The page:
local revenue and the re-prioritising of budget allocations would allow countries more funds for domestic health.9
The article highlights the harsh reality confronting many children living with life-threatening conditions. It argues that despite the promise of rights, universal health coverage and the recognition of equality and the inherent dignity of everyone,10 holistic health coverage continues to elude the most vulnerable members in a country. The article proposes that the right to palliative care at national, regional and international level is an integral part of the right to health; an argument supported in terms of the definition of palliative care provided by WHO. According to the definition palliation is an important part of the overall continuum of care for seriously-ill children, and palliative care begins when the illness is diagnosed, continuing regardless of whether or not a child receives treatment directed at the disease.11 The article provides a detailed outline of the barriers and challenges faced when palliative care is sought. It calls for realistic political commitment from government, without which both children and adults living with a life-threatening condition will continue to struggle to access adequate health care. Pivotal to the debate is the realisation that the provision of comprehensive paediatric palliative care (PPC) is possible, even in markedly impoverished settings. All that is required is a shift in thinking and the adoption of implementation strategies where existing resources are utilised economically and unnecessary barriers are removed.12 Ultimately it is argued that a failure to provide adequate and appropriate PPC, at a time when children’s rights are a priority, is a denial of the most basic of human rights, namely, the right of a child to survival and development and, at the end of life, a right to a dignified pain-free death or, as stated by Merriman, ‘the right to a good death’.13
In Africa children are more likely than anywhere else in the world to be confronted with illness and death before the age of five years.14 An often overlooked reality is that children, like adults, suffer from a range of life-threatening illnesses and conditions such as cancer, cardiovascular diseases, kidney and liver diseases, congenital anomalies (excluding heart abnormalities), HIV and AIDS, blood and immune disorders, meningitis, neurological disorders and neonatal conditions.15 Of these, as indicated in the ICPCN study on the need for palliative care for children, HIV continues to impact negatively on children’s lives. The study, carried out in the three sub-Saharan African countries, revealed that ‘HIV-related illnesses and neonatal conditions are the greatest contributors to children’s mortality. Other non-malignant but chronic conditions contribute significantly to childhood morbidity and mortality in these countries.’16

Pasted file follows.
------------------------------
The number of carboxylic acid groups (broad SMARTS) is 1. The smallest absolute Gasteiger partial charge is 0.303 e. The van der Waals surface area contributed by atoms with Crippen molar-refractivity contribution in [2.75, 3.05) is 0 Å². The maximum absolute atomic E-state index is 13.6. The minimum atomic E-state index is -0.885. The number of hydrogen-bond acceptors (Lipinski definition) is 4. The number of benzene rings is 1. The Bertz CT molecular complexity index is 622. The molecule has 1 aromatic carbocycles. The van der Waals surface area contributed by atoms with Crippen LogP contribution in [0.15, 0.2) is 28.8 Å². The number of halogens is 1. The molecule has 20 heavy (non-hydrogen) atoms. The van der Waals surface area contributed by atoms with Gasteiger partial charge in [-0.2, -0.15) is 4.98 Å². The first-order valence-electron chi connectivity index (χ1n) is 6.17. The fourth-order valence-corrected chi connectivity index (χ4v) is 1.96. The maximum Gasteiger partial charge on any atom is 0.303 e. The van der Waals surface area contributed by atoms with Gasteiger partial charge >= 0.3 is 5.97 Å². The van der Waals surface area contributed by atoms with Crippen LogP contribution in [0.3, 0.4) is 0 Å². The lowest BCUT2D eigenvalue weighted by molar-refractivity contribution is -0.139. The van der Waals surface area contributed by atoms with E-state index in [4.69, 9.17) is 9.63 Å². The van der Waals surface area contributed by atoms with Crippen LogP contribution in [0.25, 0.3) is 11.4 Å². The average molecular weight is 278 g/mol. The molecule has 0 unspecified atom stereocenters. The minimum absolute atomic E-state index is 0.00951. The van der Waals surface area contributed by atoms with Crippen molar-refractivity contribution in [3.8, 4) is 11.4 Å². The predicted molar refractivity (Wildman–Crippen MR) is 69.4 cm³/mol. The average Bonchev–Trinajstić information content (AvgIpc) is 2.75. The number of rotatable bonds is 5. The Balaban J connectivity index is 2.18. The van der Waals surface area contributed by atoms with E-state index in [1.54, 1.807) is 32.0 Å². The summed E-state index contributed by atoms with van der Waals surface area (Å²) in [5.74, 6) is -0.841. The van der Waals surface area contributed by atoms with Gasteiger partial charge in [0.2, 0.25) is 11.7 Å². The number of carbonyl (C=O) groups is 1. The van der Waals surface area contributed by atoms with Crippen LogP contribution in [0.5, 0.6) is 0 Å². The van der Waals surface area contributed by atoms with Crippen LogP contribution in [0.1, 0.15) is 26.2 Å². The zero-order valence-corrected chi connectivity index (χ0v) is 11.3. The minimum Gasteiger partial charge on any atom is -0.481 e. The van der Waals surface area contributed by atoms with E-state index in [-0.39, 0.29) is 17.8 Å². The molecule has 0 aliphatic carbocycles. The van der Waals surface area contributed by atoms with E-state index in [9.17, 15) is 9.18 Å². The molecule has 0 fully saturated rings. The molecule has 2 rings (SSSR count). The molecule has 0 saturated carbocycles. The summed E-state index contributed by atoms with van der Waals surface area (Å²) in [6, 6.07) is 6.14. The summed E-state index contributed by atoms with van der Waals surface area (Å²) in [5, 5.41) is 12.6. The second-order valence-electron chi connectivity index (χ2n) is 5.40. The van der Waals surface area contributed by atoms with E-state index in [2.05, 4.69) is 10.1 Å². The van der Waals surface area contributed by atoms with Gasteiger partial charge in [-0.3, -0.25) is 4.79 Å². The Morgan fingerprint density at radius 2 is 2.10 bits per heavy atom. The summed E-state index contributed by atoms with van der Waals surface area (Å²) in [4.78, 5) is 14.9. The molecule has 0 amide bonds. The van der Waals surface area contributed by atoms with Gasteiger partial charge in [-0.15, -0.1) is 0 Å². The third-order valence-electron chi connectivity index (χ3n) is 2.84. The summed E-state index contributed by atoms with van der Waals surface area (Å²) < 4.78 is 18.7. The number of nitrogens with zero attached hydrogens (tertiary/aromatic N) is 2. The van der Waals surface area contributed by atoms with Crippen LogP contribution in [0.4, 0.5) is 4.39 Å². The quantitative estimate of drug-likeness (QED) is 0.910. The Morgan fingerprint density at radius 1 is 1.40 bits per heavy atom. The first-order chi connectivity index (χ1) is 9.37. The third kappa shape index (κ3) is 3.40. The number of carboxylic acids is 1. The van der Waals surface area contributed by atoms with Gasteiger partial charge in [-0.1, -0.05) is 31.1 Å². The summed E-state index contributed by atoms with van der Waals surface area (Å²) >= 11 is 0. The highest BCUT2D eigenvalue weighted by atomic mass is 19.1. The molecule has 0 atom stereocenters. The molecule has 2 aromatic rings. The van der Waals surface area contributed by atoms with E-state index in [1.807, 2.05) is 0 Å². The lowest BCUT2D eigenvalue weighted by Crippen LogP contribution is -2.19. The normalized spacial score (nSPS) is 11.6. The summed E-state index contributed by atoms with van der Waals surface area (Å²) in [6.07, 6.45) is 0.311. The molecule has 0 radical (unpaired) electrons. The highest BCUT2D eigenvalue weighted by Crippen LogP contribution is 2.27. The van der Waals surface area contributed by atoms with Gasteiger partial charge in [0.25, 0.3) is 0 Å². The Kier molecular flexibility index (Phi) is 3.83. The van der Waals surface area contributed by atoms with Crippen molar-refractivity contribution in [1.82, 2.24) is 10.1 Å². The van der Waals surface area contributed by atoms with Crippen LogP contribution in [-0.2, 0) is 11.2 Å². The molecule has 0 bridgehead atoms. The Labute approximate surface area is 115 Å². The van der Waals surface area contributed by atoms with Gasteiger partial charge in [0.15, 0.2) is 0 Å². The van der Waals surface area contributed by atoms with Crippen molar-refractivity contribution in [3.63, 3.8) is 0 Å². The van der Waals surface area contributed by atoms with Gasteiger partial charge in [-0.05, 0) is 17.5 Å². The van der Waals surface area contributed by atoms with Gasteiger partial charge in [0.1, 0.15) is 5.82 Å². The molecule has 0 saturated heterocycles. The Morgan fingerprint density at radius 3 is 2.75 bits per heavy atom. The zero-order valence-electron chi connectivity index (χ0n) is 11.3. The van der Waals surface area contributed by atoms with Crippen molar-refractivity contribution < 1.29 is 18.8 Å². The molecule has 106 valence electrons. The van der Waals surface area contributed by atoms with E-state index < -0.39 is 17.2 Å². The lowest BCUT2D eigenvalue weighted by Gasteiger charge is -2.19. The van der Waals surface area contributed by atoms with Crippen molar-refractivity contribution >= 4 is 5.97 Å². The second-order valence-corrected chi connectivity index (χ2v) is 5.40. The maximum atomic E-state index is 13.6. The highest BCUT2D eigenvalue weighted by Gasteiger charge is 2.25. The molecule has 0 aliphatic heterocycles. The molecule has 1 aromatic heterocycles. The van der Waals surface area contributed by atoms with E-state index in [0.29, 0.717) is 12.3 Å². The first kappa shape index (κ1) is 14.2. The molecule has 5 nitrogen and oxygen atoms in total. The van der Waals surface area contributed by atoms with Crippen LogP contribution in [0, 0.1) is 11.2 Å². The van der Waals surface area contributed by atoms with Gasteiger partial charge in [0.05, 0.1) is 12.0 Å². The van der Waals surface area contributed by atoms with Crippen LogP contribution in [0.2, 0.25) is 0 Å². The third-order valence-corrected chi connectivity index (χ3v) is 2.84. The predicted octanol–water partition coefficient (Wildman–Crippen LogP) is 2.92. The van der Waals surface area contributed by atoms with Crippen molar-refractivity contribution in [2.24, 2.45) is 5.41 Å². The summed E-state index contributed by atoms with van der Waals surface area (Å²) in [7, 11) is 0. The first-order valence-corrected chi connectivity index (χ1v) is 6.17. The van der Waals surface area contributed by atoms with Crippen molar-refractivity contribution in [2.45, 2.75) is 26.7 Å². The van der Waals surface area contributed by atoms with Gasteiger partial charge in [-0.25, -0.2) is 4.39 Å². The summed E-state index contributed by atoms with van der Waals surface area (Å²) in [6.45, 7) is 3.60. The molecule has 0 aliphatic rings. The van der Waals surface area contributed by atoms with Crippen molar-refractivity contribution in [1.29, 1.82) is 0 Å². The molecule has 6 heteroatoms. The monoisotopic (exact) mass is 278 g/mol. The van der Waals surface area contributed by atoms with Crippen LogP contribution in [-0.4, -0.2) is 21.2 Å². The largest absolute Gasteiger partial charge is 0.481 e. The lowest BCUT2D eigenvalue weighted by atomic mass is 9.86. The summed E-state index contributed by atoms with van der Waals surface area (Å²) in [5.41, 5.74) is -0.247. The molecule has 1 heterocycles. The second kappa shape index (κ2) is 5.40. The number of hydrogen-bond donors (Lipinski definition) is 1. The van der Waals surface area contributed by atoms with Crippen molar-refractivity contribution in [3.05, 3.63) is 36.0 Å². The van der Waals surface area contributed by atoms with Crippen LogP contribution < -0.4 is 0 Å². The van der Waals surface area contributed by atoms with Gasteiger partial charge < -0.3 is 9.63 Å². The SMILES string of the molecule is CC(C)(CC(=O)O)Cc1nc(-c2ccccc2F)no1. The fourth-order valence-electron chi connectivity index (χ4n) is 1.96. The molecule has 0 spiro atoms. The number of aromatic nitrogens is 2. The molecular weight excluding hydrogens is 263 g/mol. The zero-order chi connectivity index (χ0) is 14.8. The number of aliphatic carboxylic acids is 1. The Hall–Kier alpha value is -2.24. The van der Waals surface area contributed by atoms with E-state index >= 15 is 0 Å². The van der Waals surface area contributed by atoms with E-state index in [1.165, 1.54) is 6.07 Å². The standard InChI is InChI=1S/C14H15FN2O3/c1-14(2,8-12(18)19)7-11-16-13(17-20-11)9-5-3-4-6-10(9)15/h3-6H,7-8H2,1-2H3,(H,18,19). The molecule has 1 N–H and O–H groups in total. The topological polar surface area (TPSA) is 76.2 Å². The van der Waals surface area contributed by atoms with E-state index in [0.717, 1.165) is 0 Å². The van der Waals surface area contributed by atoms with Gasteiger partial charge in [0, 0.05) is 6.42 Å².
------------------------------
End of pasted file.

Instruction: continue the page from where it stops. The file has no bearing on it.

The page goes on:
Thus, while global figures depict significant progress in the fight against HIV, the number of children becoming newly infected with HIV remains unacceptably high, especially in sub-Saharan Africa.17 Reports indicate that in the period 2010 to 2018 progress made with respect to reducing the rate of new infections in children is lower than previously expected - from 280 000 to 160 000 - with 25 per cent of new infections occurring in Eastern and Southern Africa.18 Ninety-one percent of the 1,8 million children living with HIV today are aged between 0 to 14 years and are situated in sub-Saharan Africa. In 2017, 110 000 (63 000 to 160 000) children aged 0 to 14 years died from AIDS-related causes; 32 000 (18 000 to 48 000) of this number were children aged 5 to 14 years.19 It is a sad reality that the mortality rate among children, including adolescents, remains high because of their being uniquely vulnerable to the rapid progression of HIV, particularly when diagnosis and treatment are neither timely nor sustained.20
Within this environment children suffering with life-threatening conditions or severe disabilities should, as in the case of their adult counterparts, have the right to palliative care. As Saunders said, ‘You matter because you are you, and you matter until the last moment of your life. We will do all we can, not only to help you die peacefully, but also to live until you die.’21
Studies similar to those carried out by ICPCN draw attention to the fact that children in sub-Saharan Africa live in extremely difficult circumstances.22 Many children with chronic conditions are also living in households where the primary caregiver is economically vulnerable, ill or both. Unfortunately, PPC coverage remains almost non-existent or extremely low, particularly in certain parts of the region, with children unable to access much needed care. 23